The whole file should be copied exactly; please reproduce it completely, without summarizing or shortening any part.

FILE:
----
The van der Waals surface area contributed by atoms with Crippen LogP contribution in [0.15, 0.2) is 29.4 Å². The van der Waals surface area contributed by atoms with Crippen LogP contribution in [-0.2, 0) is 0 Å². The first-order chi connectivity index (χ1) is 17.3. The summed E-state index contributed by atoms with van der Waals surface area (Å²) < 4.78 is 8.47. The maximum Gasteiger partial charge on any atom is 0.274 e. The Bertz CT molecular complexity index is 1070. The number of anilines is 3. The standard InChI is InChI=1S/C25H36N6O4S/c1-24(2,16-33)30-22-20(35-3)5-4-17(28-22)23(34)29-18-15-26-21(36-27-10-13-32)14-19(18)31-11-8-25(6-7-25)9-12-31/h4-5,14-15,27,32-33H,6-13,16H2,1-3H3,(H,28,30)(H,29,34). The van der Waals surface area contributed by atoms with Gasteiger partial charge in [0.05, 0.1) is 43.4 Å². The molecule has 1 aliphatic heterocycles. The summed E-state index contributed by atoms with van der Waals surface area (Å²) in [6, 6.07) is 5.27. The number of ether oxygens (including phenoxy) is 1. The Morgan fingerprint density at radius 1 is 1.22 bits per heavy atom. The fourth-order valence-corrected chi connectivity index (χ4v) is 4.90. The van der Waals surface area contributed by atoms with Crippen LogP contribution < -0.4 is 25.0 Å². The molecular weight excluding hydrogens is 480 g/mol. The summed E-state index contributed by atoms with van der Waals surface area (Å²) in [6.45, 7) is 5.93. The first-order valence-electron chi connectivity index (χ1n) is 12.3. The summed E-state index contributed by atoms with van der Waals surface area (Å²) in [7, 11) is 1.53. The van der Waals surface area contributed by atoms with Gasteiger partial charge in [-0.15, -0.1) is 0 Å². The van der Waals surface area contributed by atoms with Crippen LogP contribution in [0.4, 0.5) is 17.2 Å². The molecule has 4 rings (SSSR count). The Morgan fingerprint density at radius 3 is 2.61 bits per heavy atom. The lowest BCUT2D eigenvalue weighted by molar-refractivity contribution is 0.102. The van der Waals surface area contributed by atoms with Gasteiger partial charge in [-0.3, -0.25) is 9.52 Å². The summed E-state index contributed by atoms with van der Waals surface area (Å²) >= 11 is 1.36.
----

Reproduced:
The van der Waals surface area contributed by atoms with Crippen LogP contribution in [0.15, 0.2) is 29.4 Å². The van der Waals surface area contributed by atoms with Crippen LogP contribution in [-0.2, 0) is 0 Å². The first-order chi connectivity index (χ1) is 17.3. The summed E-state index contributed by atoms with van der Waals surface area (Å²) < 4.78 is 8.47. The maximum Gasteiger partial charge on any atom is 0.274 e. The Bertz CT molecular complexity index is 1070. The number of anilines is 3. The standard InChI is InChI=1S/C25H36N6O4S/c1-24(2,16-33)30-22-20(35-3)5-4-17(28-22)23(34)29-18-15-26-21(36-27-10-13-32)14-19(18)31-11-8-25(6-7-25)9-12-31/h4-5,14-15,27,32-33H,6-13,16H2,1-3H3,(H,28,30)(H,29,34). The van der Waals surface area contributed by atoms with Gasteiger partial charge in [0.05, 0.1) is 43.4 Å². The molecule has 1 aliphatic heterocycles. The summed E-state index contributed by atoms with van der Waals surface area (Å²) in [6, 6.07) is 5.27. The number of ether oxygens (including phenoxy) is 1. The Morgan fingerprint density at radius 1 is 1.22 bits per heavy atom. The fourth-order valence-corrected chi connectivity index (χ4v) is 4.90. The van der Waals surface area contributed by atoms with Crippen LogP contribution < -0.4 is 25.0 Å². The molecular weight excluding hydrogens is 480 g/mol. The summed E-state index contributed by atoms with van der Waals surface area (Å²) in [6.45, 7) is 5.93. The first-order valence-electron chi connectivity index (χ1n) is 12.3. The summed E-state index contributed by atoms with van der Waals surface area (Å²) in [7, 11) is 1.53. The van der Waals surface area contributed by atoms with Gasteiger partial charge in [-0.15, -0.1) is 0 Å². The van der Waals surface area contributed by atoms with Crippen LogP contribution in [0.4, 0.5) is 17.2 Å². The molecule has 4 rings (SSSR count). The Morgan fingerprint density at radius 3 is 2.61 bits per heavy atom. The lowest BCUT2D eigenvalue weighted by molar-refractivity contribution is 0.102. The van der Waals surface area contributed by atoms with Gasteiger partial charge in [-0.3, -0.25) is 9.52 Å². The summed E-state index contributed by atoms with van der Waals surface area (Å²) >= 11 is 1.36.